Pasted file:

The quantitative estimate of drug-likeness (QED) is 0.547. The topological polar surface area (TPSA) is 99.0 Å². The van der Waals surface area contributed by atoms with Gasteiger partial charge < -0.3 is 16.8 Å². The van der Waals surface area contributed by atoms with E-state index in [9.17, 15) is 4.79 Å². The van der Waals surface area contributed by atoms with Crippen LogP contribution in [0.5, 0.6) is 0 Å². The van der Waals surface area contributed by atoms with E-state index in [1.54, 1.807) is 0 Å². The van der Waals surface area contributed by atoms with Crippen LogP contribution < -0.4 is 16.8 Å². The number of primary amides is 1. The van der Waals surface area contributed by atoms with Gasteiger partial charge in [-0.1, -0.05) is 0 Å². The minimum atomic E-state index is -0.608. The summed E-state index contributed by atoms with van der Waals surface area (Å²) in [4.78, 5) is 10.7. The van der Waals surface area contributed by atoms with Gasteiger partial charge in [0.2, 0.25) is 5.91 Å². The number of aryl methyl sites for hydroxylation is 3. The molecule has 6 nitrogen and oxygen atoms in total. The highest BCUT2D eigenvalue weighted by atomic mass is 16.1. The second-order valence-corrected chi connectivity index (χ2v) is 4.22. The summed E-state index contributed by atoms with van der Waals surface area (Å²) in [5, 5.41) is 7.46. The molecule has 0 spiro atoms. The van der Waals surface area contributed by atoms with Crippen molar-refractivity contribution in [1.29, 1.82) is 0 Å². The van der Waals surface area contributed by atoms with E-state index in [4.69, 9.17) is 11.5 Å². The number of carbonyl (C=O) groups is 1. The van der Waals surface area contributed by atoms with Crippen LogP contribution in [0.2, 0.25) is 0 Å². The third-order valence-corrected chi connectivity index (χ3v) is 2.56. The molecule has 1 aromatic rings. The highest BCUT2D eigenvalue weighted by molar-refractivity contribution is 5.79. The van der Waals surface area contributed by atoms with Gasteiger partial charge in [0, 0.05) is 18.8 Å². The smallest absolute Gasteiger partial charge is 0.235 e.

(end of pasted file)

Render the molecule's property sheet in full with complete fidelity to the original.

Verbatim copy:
The quantitative estimate of drug-likeness (QED) is 0.547. The topological polar surface area (TPSA) is 99.0 Å². The van der Waals surface area contributed by atoms with Gasteiger partial charge < -0.3 is 16.8 Å². The van der Waals surface area contributed by atoms with E-state index in [9.17, 15) is 4.79 Å². The van der Waals surface area contributed by atoms with Crippen LogP contribution in [0.5, 0.6) is 0 Å². The van der Waals surface area contributed by atoms with E-state index in [1.54, 1.807) is 0 Å². The van der Waals surface area contributed by atoms with Crippen LogP contribution < -0.4 is 16.8 Å². The number of primary amides is 1. The van der Waals surface area contributed by atoms with Gasteiger partial charge in [-0.1, -0.05) is 0 Å². The minimum atomic E-state index is -0.608. The summed E-state index contributed by atoms with van der Waals surface area (Å²) in [4.78, 5) is 10.7. The van der Waals surface area contributed by atoms with Gasteiger partial charge in [0.2, 0.25) is 5.91 Å². The number of aryl methyl sites for hydroxylation is 3. The molecule has 6 nitrogen and oxygen atoms in total. The highest BCUT2D eigenvalue weighted by atomic mass is 16.1. The second-order valence-corrected chi connectivity index (χ2v) is 4.22. The summed E-state index contributed by atoms with van der Waals surface area (Å²) in [5, 5.41) is 7.46. The molecule has 0 spiro atoms. The van der Waals surface area contributed by atoms with Crippen molar-refractivity contribution in [1.29, 1.82) is 0 Å². The van der Waals surface area contributed by atoms with E-state index in [4.69, 9.17) is 11.5 Å². The number of carbonyl (C=O) groups is 1. The van der Waals surface area contributed by atoms with Crippen LogP contribution in [0.2, 0.25) is 0 Å². The third-order valence-corrected chi connectivity index (χ3v) is 2.56. The molecule has 1 aromatic rings. The highest BCUT2D eigenvalue weighted by molar-refractivity contribution is 5.79. The van der Waals surface area contributed by atoms with Gasteiger partial charge in [0, 0.05) is 18.8 Å². The smallest absolute Gasteiger partial charge is 0.235 e.